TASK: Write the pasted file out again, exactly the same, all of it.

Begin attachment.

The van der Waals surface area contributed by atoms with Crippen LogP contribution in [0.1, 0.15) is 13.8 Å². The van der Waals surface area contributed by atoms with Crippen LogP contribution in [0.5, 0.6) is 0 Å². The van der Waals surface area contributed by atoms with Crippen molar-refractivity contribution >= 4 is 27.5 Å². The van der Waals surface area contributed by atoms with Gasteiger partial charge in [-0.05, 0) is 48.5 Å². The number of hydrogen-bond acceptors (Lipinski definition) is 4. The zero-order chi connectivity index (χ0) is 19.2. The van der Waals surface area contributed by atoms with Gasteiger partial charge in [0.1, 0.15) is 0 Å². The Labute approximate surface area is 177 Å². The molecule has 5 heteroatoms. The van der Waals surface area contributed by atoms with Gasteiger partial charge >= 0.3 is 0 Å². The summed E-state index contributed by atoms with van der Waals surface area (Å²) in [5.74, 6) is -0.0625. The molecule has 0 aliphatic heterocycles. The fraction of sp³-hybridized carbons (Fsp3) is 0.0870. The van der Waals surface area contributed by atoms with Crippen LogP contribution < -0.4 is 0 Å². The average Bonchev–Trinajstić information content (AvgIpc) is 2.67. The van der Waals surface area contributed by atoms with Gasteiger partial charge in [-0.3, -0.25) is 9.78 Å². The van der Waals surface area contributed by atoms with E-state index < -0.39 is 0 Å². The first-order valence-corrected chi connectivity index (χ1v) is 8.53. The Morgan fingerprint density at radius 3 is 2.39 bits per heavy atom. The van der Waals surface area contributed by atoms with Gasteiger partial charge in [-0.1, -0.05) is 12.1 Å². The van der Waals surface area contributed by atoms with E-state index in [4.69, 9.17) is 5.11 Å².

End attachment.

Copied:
The van der Waals surface area contributed by atoms with Crippen LogP contribution in [0.1, 0.15) is 13.8 Å². The van der Waals surface area contributed by atoms with Crippen LogP contribution in [0.5, 0.6) is 0 Å². The van der Waals surface area contributed by atoms with Crippen molar-refractivity contribution >= 4 is 27.5 Å². The van der Waals surface area contributed by atoms with Gasteiger partial charge in [-0.05, 0) is 48.5 Å². The number of hydrogen-bond acceptors (Lipinski definition) is 4. The zero-order chi connectivity index (χ0) is 19.2. The van der Waals surface area contributed by atoms with Gasteiger partial charge in [0.1, 0.15) is 0 Å². The Labute approximate surface area is 177 Å². The molecule has 5 heteroatoms. The van der Waals surface area contributed by atoms with Gasteiger partial charge >= 0.3 is 0 Å². The summed E-state index contributed by atoms with van der Waals surface area (Å²) in [5.74, 6) is -0.0625. The molecule has 0 aliphatic heterocycles. The fraction of sp³-hybridized carbons (Fsp3) is 0.0870. The van der Waals surface area contributed by atoms with Crippen LogP contribution < -0.4 is 0 Å². The average Bonchev–Trinajstić information content (AvgIpc) is 2.67. The van der Waals surface area contributed by atoms with Gasteiger partial charge in [-0.3, -0.25) is 9.78 Å². The van der Waals surface area contributed by atoms with E-state index < -0.39 is 0 Å². The first-order valence-corrected chi connectivity index (χ1v) is 8.53. The Morgan fingerprint density at radius 3 is 2.39 bits per heavy atom. The van der Waals surface area contributed by atoms with Gasteiger partial charge in [-0.1, -0.05) is 12.1 Å². The van der Waals surface area contributed by atoms with E-state index in [4.69, 9.17) is 5.11 Å².